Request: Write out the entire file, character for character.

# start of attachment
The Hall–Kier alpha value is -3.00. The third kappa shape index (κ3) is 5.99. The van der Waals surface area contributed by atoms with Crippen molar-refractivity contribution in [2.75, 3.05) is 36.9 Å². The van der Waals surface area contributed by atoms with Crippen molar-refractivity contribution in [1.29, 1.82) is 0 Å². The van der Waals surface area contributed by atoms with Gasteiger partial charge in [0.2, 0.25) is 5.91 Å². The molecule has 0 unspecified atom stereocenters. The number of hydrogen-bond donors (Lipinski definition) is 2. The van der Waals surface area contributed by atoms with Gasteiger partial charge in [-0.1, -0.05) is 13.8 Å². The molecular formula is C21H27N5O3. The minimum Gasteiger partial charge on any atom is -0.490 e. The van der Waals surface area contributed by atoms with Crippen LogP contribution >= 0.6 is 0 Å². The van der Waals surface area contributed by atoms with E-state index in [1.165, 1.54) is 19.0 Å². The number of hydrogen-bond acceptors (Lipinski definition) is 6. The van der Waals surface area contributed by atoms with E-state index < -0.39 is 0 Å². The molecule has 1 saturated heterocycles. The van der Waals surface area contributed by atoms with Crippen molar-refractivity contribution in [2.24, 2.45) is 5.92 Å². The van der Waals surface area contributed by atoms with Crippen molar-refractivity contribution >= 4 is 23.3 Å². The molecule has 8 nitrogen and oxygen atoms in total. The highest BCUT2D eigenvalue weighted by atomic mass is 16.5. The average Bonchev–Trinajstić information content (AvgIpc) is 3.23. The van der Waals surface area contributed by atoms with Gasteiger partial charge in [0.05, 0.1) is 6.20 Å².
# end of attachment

The Hall–Kier alpha value is -3.00. The third kappa shape index (κ3) is 5.99. The van der Waals surface area contributed by atoms with Crippen molar-refractivity contribution in [2.75, 3.05) is 36.9 Å². The van der Waals surface area contributed by atoms with Crippen molar-refractivity contribution in [1.29, 1.82) is 0 Å². The van der Waals surface area contributed by atoms with Gasteiger partial charge in [0.2, 0.25) is 5.91 Å². The molecule has 0 unspecified atom stereocenters. The number of hydrogen-bond donors (Lipinski definition) is 2. The van der Waals surface area contributed by atoms with Gasteiger partial charge in [-0.1, -0.05) is 13.8 Å². The molecular formula is C21H27N5O3. The minimum Gasteiger partial charge on any atom is -0.490 e. The van der Waals surface area contributed by atoms with Crippen LogP contribution >= 0.6 is 0 Å². The van der Waals surface area contributed by atoms with E-state index in [1.165, 1.54) is 19.0 Å². The number of hydrogen-bond acceptors (Lipinski definition) is 6. The van der Waals surface area contributed by atoms with E-state index < -0.39 is 0 Å². The molecule has 1 saturated heterocycles. The van der Waals surface area contributed by atoms with Crippen molar-refractivity contribution in [2.24, 2.45) is 5.92 Å². The van der Waals surface area contributed by atoms with Crippen molar-refractivity contribution >= 4 is 23.3 Å². The molecule has 8 nitrogen and oxygen atoms in total. The highest BCUT2D eigenvalue weighted by atomic mass is 16.5. The average Bonchev–Trinajstić information content (AvgIpc) is 3.23. The van der Waals surface area contributed by atoms with Gasteiger partial charge in [0.05, 0.1) is 6.20 Å².